Salzburg: The home of 146,00 Austrians, and a stop-over for 3,000,000 tourists each year. That's a 1:200 ratio. It's like Cape Cod in August for Salzburgians all year round. People flock to the tiny city in the shadow of the Alps to walk the ancient streets, see the birthplace of Mozart (a charming yellow row house) and duck into the 1,000-year old abbeys and mountaintop fortress. Salzburians know where their bretzel is buttered, and they welcome the throngs with open arms. To get the most out of Salzburg, you have to let go of irony, let go of pretention, and embrace the adorably cheesy tourist attractions.
The Sound of Music Tour. Even if you don't like the most popular movie musical of all time, you will get sucked into giddy fangirl enthusiasm in this four-hour bus tour through key sites of the movie, including Captain von Trapp's castle, the abbey where Maria was such a problem, the gazebo where Lisle and Rolf declared their teen love, the lake where Maria and the kids capsized, the church were Maria and the Captain married, the bridge and gardens where they sang "Do-Re-Mi." Between stops, the guide played select songs on the bus PA system. Many of the tourists sang along. I found myself fighting back nostalgic tears. Something about those tunes, and Julie Andrews' voice, zoomed me right back to childhood, to innocence and silliness, stripping away my adult shield of cynicism. A deep emotional experience on The Sound of Music tour? Who knew such a thing could happen?
The Mozart Dinner. You notice very quickly that Mozart dominates the Salzburg experience. You'll find statues of him throughout town, the Mozart college for musicians, and the many opportunities to hear his music. My friends and I went to the St. Peter's Cathedral, built in 802 AD by Benedictine monks for an evening of fine dining and music in the city's oldest restaurant. Before the appetizer course, we listened to twenty minutes of Don Giovanni performed by a quite competent quintet and a pair of singers, a Japanese soprano and an Icelandic baritone, in period dress (although they draw the line at wearing powdered wigs). Next, selections from The Marriage of Figaro before the main course. Finally, before dessert, bouncy crowd pleasing sections of The Magic Flute. The food was good, but the setting--a baroque ballroom with angels flying around the ceiling and damask draperies--the singing and the pink champagne gave the evening its sparkle.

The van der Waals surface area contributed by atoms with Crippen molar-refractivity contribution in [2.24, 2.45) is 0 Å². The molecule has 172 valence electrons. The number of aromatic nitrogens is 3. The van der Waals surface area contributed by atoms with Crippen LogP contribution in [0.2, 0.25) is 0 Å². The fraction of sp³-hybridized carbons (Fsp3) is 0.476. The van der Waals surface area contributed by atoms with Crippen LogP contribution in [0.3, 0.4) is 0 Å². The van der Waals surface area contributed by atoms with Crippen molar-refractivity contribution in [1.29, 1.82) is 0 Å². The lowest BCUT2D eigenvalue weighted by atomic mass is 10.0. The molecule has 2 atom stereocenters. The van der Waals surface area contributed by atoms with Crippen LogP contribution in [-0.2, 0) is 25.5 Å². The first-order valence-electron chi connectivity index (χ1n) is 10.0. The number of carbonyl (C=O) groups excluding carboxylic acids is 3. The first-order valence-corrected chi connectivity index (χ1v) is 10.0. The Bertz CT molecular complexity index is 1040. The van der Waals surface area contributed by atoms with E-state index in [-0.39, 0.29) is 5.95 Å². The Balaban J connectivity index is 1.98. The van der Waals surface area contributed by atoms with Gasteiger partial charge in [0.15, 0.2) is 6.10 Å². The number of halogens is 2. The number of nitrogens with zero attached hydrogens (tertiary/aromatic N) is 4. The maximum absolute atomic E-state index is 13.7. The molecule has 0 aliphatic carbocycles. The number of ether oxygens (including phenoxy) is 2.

Mozartkugel or what we called "Mozart balls" are foil-covered chocolate candies. The centers are nuggets of pistachio marzipan, then a layer of nuggat, and then a generous dark chocolate dip. The Paul Furst family has been making Mozart balls since 1884, and the original shop in Salzburg's in cobblestoned Old City is still open, making and selling the Austrian bonbons today.
Hotel Sacher. We stayed in this five-star hotel, built in 1863, where visiting royalty, celebrites and heads of state stay in Salzburg, from Queen Elizabeth, to JFK, to John Lennon. Last year, the entire cast of The Sound of Music stayed there for the 50th Anniversary celebration of the movie's release (except Christopher Plummer; as rumour has it, he and Julie Andrews don't get along, and one hotel wasn't big enough for the two of them). The hotel might be most famous for its Sachertorte, a chocolate cake invented by confectioner Franz Sacher in 1832. I spoke to the hotel's pastry chef, who told me that the recipe couldn't be simpler: dark chocolate, eggs, sugar, flour, and the secret ingredient, apricot jam. I cried when I took my first bite--so much crying to Salzburg! What's with that? It might have been a case of second-generation nostalgia. My parents came to Salzburg forty years ago, and Sachertorte has been my father's favorite dessert ever since. Of course, I had to go to the hotel's bakery and buy a couple wood-boxed travel-friendly cakes for my father and my own family to bring the uncomplicated sweetness of Salzburg home with me.